Fellow Urbane author, Daniel Gothard, has just had his third novel published. Simon Says is a funny, bittersweet tale of a man trying to get over his engagement ending and find a new way to be happy in the world. Daniel has kindly written a guest blog all about love and laughter and giving his hapless hero the same name as the super suave fictional character, Simon Templar, aka The Saint…
“A little bit of me and a whole lot of you …”
Romance and comedy are not the most obvious bedfellows and thousands of films and books have been created using only one of the genres. But I believe, when the mix is right, the symbiosis can summon up a sense of the most entertaining and life-affirming moments we can experience.
Shakespeare is perhaps the starting point for most literary criticism in terms of genre, plot device, characterisation, etc, and he knew the value of romantic comedy; the desire within an audience to follow the travails of his characters and their misunderstandings, misfortunes and resolutions – laughing, crying and feeling for them – until the happy ending.
“Much Ado About Nothing” springs to mind as a classic romantic comedy – it perfectly utilises the cliches of men being Men and women being Women, while slowly undermining the facade of gender roles and embracing the frailty of basic humanity and love.
The world of film has made hundreds of millions of dollars from romantic comedy, from the intelligent ‘talky’ films such as “Annie Hall” and “When Harry Met Sally” through to the plain daft end of the spectrum with more puerile-based romance and comedy ‘classics’ including “There’s Something About Mary” (a film I love and would include in any Best Of list when thinking of the genre).
“When Harry Met Sally” and “Four Weddings and a Funeral” – for me – are two of the best romantic comedies ever made. Everything seems to have been constructed perfectly: locations, actors, music and – most importantly – the writing. Nora Ephron and Richard Curtis must have spent hours and hours perfecting each line, using every word to convey the characters’ emotions and their unique blend of humour, tragedy, near-misses, unrequited loves and the final payoffs. I have watched both films so many times, and I still marvel at the skill both writers employed so successfully.
Romantic comedy is an artform within writing, and it was deep love for the genre that led me to the decision to try and write my novel – “Simon Says“. I decided to give my central character a relatively well-known name – Simon Templar (the dashing hero in the novels of Leslie Charteris, the television shows and the 1997 Val Kilmer film). I wanted an immediate paradox, a character who, from birth, has been put in an impossible situation, by his thoughtless parents, of having those around him perceive an image – based purely on his name – formed from fiction: unattainable charm and glamour; the most heroic and witty of protagonists.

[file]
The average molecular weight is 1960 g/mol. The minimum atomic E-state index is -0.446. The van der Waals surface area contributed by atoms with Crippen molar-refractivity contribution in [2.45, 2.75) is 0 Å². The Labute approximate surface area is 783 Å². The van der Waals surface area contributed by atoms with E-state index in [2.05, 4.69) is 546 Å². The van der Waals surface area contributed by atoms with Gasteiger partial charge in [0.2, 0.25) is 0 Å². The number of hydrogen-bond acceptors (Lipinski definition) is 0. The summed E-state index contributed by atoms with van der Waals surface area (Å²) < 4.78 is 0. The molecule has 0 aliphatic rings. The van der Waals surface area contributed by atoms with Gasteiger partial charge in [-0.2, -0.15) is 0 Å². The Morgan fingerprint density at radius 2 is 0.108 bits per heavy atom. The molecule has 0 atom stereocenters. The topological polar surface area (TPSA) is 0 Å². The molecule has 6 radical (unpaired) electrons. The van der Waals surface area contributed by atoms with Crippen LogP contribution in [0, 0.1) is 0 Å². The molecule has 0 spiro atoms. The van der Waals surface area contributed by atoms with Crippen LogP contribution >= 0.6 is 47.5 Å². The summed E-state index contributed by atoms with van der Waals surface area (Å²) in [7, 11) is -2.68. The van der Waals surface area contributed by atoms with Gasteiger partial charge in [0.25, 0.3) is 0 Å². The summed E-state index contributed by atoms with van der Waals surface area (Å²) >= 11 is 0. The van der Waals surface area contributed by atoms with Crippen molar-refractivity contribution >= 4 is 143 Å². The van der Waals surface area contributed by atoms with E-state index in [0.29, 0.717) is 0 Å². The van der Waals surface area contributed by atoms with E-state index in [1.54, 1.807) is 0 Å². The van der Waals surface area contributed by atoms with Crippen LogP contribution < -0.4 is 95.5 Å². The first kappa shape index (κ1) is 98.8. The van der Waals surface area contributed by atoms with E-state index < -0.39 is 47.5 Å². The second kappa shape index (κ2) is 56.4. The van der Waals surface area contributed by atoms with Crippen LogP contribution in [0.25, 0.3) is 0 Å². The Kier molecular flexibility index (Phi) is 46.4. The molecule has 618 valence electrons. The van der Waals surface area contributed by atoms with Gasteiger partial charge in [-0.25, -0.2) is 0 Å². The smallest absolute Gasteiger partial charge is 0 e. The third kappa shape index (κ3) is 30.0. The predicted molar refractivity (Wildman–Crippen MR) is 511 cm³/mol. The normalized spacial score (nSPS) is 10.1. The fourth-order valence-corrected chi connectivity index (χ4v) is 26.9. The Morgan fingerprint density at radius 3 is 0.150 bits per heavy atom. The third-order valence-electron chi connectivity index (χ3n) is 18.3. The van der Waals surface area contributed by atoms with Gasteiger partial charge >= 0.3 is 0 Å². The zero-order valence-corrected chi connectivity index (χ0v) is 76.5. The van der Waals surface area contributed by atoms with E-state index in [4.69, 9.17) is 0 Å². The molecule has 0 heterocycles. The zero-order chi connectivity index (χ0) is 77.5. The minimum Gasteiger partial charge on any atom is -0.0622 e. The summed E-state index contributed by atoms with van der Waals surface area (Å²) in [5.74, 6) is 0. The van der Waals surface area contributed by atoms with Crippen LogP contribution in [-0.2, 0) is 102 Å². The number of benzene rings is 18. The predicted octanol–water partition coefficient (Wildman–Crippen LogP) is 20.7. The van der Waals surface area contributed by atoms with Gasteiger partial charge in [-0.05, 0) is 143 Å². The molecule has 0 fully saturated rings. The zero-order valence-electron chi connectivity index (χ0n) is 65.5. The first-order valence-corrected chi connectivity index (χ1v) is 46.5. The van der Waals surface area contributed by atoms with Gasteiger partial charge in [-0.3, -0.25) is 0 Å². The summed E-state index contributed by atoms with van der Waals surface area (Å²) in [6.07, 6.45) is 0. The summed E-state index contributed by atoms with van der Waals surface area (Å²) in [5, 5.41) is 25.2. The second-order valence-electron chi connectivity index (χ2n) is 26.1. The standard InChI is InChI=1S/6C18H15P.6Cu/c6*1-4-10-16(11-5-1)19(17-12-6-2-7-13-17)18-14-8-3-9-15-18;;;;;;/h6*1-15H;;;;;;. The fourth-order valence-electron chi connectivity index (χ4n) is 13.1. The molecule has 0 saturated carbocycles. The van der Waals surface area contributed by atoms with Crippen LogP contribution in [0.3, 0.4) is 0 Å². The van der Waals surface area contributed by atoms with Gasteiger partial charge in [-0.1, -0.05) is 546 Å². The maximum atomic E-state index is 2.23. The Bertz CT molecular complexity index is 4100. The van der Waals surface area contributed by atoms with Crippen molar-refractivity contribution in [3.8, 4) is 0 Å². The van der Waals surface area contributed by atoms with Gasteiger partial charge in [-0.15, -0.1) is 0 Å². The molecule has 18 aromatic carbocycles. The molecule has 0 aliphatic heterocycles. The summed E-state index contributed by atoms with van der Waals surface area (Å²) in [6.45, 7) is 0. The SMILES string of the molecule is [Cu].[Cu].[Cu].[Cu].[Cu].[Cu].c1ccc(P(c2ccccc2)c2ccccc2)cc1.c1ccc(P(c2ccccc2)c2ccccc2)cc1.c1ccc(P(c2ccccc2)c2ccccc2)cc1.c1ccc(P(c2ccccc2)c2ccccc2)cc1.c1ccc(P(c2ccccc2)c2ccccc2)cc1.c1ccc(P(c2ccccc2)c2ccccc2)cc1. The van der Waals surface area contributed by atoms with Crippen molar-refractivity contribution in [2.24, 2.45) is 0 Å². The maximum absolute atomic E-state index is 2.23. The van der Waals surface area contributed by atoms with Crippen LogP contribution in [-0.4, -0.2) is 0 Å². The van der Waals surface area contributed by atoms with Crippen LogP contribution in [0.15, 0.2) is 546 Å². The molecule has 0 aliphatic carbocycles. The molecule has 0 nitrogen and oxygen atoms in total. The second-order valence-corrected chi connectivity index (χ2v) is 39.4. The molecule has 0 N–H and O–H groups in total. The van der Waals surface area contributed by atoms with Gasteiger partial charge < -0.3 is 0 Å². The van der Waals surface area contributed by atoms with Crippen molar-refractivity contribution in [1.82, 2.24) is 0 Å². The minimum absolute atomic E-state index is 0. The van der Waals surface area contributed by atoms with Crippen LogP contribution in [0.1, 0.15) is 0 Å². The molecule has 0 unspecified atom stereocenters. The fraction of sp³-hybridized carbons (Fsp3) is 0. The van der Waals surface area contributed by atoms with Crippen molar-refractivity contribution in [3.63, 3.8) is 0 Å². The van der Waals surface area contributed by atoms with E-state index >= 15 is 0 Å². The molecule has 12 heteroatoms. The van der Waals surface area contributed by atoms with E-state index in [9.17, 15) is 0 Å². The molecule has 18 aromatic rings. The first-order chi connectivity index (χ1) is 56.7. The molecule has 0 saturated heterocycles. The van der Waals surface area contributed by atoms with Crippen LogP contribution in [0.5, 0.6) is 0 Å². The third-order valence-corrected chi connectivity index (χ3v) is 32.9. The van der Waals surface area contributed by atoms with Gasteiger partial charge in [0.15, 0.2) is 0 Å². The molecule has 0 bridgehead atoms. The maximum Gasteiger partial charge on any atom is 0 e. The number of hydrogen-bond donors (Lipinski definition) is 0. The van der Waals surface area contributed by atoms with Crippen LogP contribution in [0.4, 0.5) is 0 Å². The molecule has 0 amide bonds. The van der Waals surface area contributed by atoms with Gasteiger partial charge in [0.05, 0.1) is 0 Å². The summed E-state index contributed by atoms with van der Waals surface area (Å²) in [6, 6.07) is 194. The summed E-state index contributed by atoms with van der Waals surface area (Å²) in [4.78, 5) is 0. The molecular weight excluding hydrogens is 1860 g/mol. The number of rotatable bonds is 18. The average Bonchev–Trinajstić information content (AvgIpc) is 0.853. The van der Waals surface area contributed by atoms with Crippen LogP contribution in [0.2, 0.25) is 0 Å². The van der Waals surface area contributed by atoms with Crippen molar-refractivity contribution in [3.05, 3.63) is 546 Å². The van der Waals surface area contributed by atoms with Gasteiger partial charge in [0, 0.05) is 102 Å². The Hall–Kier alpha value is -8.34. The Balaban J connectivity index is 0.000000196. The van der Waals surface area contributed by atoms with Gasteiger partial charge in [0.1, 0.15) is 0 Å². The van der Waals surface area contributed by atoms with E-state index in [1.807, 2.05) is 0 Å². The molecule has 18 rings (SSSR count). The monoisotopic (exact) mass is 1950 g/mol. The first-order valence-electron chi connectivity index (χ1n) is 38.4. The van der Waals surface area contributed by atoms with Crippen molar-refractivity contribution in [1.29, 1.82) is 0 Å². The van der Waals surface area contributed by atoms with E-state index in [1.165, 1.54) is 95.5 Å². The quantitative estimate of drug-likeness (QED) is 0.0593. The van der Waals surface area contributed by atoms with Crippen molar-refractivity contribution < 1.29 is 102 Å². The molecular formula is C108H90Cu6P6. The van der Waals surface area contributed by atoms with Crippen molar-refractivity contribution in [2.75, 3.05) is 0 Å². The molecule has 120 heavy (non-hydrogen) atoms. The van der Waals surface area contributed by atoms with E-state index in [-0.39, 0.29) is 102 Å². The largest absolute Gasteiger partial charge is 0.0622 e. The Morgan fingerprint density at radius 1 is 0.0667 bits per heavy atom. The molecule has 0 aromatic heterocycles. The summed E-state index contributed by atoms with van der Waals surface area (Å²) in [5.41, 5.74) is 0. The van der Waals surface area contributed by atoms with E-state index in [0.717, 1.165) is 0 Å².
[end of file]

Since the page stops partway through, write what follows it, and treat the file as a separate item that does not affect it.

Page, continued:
My Simon was always destined to be the complete opposite to the original Templar when faced with the rush and push of the difficulties in life, and yet he still manages to exist through his own fictions: the mental soundtrack he wishes he could connect with; the cultural reference points he clings to – with his best friend Sean – as a way of ameliorating the worst moments in his life. I confess, I did deliberately use some of the puerile humour I mentioned earlier: Simon, drunk and being chased for urinating on a tree, unable to zip himself up, flapping in the night breeze just made me laugh, so I put it in.
I hope I did a good job of mixing romance and comedy, it’s a grand tradition and I would love to think that someone, somewhere might read my book – perhaps laugh, cry, almost certainly cringe – and feel that incredible drive of the life-affirming and entertaining.
Many thanks, Daniel. I’m sure readers will laugh, cry and cringe at Simon’s story!
UK readers can win a paperback copy of Simon Says, just leave a comment telling us your favourite romantic comedy novel or film and a brief reason why you love it so much. Winners will be chosen by random number generator. Deadline for leaving comments is 9pm on Sunday 17th January 2016. The winner will be announced here shortly after.
If you’d like to connect with Dan, you can read his work in After Nyne magazine and find him on Twitter. He’ll also be at Waterstones, Reading, on Feb 17th reading and signing books and all are welcome. You can get free tickets here.